|Lyndon B. Johnson National Historical Park|
President Johnson's birthplace in Gillespie County
|Location||Blanco and Gillespie counties, Texas, USA|
|Nearest city||Johnson City, Texas; Stonewall, Texas|
|Area||1,571 acres (6.36 km2)|
|Established||December 2, 1969|
|Visitors||110,791 (in 2012)|
|Governing body||National Park Service|
|Website||Lyndon B. Johnson National Historical Park|
Lyndon B. Johnson National Historical Park
|Area||1,571 acres (636 ha)|
|NRHP reference #||69000202|
|RTHL #||Birthplace: 10062|
Boyhood home: 2828
|Added to NRHP||December 2, 1969|
|Designated NHL||May 23, 1966|
|Designated RTHL||Birthplace: 1967|
Boyhood home: 1965
Lyndon B. Johnson National Historical Park is a United States National Historical Park in central Texas about 50 miles (80 km) west of Austin in the Texas Hill Country. The park protects the birthplace, home, ranch, and final resting place of Lyndon B. Johnson, 36th President of the United States. During Johnson's administration, the LBJ Ranch was known as the "Texas White House" because the President spent approximately 20% of his time in office there.
The park consists of two discontiguous areas, the Johnson City District and the LBJ Ranch District. The Johnson City District, located in Johnson City, contains the boyhood home of President Johnson and his grandparents' log cabin settlement, as well as the National Park Visitor Center. The LBJ Ranch District is located roughly 14 miles (23 km) west of Johnson City along the north side of the Pedernales River in Gillespie County. The ranch was the Johnson family retreat during his period of greatest influence, and is the site of the family cemetery. This gives the visitors a perspective of President Johnson's life when he was in office.
The Johnson City Unit is located on the south side of the city, with parking areas at the visitors center on Lady Bird Lane, and on United States Route 290 at N Street. The visitors center, located in a former hospital, provides an introduction to the park, exhibits and films about President Johnson and his wife Lady Bird. A short way north of the visitors center is the Johnson Boyhood Home, an 1880s Victorian house where he lived with his parents from age five. This house, restored by Johnson while he was president, was designated a National Historic Landmark in 1965. West of the visitors center is the Johnson Settlement, a restored prairie in which are found the dogtrot house of Johnson's grandfather, and other 19th-century agricultural buildings.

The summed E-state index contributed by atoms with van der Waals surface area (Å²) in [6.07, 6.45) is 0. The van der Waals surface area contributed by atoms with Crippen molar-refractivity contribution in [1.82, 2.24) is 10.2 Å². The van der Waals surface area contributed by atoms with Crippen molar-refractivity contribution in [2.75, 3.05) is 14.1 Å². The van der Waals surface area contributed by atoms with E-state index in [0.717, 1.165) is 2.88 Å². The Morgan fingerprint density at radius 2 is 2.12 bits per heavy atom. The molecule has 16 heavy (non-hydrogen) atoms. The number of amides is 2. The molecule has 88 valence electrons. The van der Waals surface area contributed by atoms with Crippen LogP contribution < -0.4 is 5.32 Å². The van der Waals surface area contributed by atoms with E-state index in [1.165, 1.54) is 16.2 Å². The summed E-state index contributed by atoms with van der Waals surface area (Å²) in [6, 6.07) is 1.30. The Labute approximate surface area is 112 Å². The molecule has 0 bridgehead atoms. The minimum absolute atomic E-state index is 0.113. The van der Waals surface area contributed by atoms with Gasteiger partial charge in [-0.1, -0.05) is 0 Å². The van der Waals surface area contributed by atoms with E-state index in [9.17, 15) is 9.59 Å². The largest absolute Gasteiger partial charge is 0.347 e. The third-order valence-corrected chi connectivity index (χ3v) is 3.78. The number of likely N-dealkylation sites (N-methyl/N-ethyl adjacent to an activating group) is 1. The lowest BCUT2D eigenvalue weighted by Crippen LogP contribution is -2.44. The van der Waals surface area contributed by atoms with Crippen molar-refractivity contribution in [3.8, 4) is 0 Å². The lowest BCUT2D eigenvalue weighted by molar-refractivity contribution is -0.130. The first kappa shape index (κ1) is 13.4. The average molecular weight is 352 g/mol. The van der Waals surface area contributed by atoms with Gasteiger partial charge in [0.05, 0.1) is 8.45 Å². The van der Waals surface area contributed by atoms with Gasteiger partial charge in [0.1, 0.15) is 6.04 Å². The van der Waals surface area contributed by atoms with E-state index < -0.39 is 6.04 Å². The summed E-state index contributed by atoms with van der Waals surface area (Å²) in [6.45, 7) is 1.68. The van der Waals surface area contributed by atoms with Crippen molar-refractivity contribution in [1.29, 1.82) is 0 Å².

The ranch is located on the north side of United States Route 290, about fourteen miles west of Johnson City, with its main access through the Lyndon B. Johnson State Park and Historic Site, which lies between the highway and the south bank of the Pedernales River. The National Park Service lands lie north of the river. Among the sites preserved at the Ranch are the President's first school, his reconstructed birthplace, the Texas White House, and the Johnson Family Cemetery, where both President and Lady Bird Johnson are buried. Visitors take a self-guided auto driving tour from State Park visitor center; a permit is required. On August 2, 2018, the National Park Service announced that the Texas White House and Pool House were temporarily closed to visitors due to structural issues.
The park was authorized on December 2, 1969, as Lyndon B. Johnson National Historic Site and was redesignated as a National Historical Park on December 28, 1980. Present holdings are approximately 1,570 acres (6.4 km2), 674 acres (2.7 km2) of which are federal. The Johnson family continues to donate land to this property; their most recent gift was in April 1995.
Farmhouse of Samuel Ealy Johnson, Sr., the grandfather of President Johnson; he died when Lyndon was six years old.
Air Force One used to bring Lyndon Johnson to the Texas White House
Chuckwagon at LBJ Ranch used for preparing barbecues.
The pool at the LBJ Ranch was installed in 1955 after then Senator Johnson's heart attack. He was supposed to use it for exercise, but Mrs. Johnson spent far more time in the water.
United States Secret Service agents guarding President Johnson lived in this small house while on duty at the LBJ Ranch.
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